Apps can measure how far and how fast you run, but they’re not great at gauging your long term progress. Am I building a habit? Am I getting faster? Seeing your runs on a sheet of paper, with planned workouts next to a brief post-mortem, helps you see your progress. Here’s the template I use.
Illustration by Sam Woolley.
Why Paper and Not an App?
I don’t trust apps to keep track of this information for two big reasons. One is that I like the freedom to switch from app to app whenever I want. I use Nike+ for everyday runs, but then sometimes I fire up Strava to test my speed on a favourite segment. Because I take a few minutes after each run to write down the numbers I care about, I have all my key running data in one place, rather than sifting through multiple online logs. It doesn’t matter that last year I used Runkeeper or that sometimes I leave the phone at home and just time myself with a stopwatch.
The other reason is that the apps don’t always track the numbers I care about. On paper, I can write down how fast I ran that Strava segment or how many kilometres I covered on that long run. I don’t need to look at my average pace, which doesn’t matter anyway. Instead, I track whatever numbers are relevant to my goals.
My template also helps to keep track of big picture progress, especially when I’m following a plan. I can see at a glance if I’ve done the week’s workouts as directed. And since I keep a weekly total of kilometres, I’ve got an in-my-face reminder of whether I’m being consistent. If my mileage drops, I’m slacking off. If it jumps too high, I could be setting myself up for injury or frustration.
How to Use the Template
My running log has space for everything I deem important. The format works beautifully in a bullet journal or other hand-drawn planner, but I’ve also made a printable version. Stick it to your fridge, or put it on a clipboard in a place you won’t miss when you come home from your runs. Make sure to save your filled-out sheets, even if they’re just stacked behind the current one on your clipboard. Later on, you’ll love that you can look back and see how your training progressed.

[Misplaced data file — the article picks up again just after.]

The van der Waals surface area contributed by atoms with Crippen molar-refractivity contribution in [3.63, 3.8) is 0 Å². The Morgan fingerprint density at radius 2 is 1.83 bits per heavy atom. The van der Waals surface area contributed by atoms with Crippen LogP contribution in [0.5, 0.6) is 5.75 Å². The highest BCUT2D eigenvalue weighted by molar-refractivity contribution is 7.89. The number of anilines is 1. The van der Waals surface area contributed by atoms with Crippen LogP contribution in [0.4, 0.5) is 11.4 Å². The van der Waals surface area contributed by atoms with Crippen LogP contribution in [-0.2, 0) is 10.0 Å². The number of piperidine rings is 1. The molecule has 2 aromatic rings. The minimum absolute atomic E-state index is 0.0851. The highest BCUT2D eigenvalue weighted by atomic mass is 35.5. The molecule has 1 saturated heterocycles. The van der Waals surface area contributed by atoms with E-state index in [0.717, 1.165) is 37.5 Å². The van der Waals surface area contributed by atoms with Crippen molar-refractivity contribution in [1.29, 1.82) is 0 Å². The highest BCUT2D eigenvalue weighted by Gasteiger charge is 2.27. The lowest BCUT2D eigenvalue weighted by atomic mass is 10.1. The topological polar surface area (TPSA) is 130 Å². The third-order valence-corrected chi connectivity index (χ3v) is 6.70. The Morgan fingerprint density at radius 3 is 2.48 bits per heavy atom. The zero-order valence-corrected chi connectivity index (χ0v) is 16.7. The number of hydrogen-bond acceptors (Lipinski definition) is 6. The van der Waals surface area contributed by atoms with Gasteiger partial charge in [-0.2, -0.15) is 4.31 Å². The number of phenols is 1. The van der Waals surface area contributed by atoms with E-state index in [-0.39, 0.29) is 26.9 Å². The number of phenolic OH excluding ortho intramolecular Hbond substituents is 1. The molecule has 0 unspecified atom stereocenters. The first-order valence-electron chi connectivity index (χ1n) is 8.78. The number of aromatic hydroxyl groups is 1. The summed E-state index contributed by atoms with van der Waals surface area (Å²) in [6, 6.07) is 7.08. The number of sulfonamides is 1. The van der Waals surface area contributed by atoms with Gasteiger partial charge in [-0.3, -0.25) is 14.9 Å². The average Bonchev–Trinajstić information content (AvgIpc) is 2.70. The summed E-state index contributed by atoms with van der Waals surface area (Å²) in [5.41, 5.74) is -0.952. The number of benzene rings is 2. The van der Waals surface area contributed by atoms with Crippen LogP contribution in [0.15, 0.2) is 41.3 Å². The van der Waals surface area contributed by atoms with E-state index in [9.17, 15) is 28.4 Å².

At the beginning of the week, set up the log sheet:
- Put the date at the top. If you use a training plan from an app, a coach or downloaded from a website, note what plan it is and which week you’re on.
- Write down your goal for the week. This is your guiding star in case you need to make changes. Maybe you’re aiming for a certain total mileage for the week. Maybe it’s a busy week and you know you might have to skip runs, but by hook or by crook you’ll get in a hill run and a weekend 8km. If I’m ever struggling with burnout or injury, my goal may be simply: “Have fun.”
- For each day of the week, write down your planned run for that day. Include rest days and non-running workouts, so you have everything set out in one place. (This is where you see you scheduled a big gym workout right after your long run. Um, reschedule that.)
- Include as much detail as will help you plan the run. That means time and place, unless you’re always so steady in your schedule that it’s redundant to note that here. The idea is to make sure your plan is truly a plan, not just an idle wish.
After you do each run, it’s important to come back to the log and note the details. You can copy them down from your app, from your watch or from your own squishy brain, as you like:
- How many kilometres you actually ran. This goes in the column on the left. (If you prefer, you can track your running in minutes or number of workouts rather than kilometres.)
- The important metrics from the day’s run. If you timed yourself while doing some speedwork, write down your times. If you’re trying out new routes, write down where you went and how you liked it. If you were trying to run up a giant hill without walking, write down whether you succeeded.
- Anything else you want to track. I like to add a smiley face to runs that went really well, so that later I can look back and do more like them. I put frowns on anything that really sucked, and try to include a note about what might have gone wrong. If I have to skip a run or change my plans, I’ll include a note about why.
At the end of the week, add up your mileage. Consider adding a one-sentence summary of how the week went. Did you meet your goal?
That’s all there is to this system. Just a single sheet of paper, updated once a day. File the pages away for posterity in an Evernote notebook or, to continue the low-tech theme, in an actual file folder.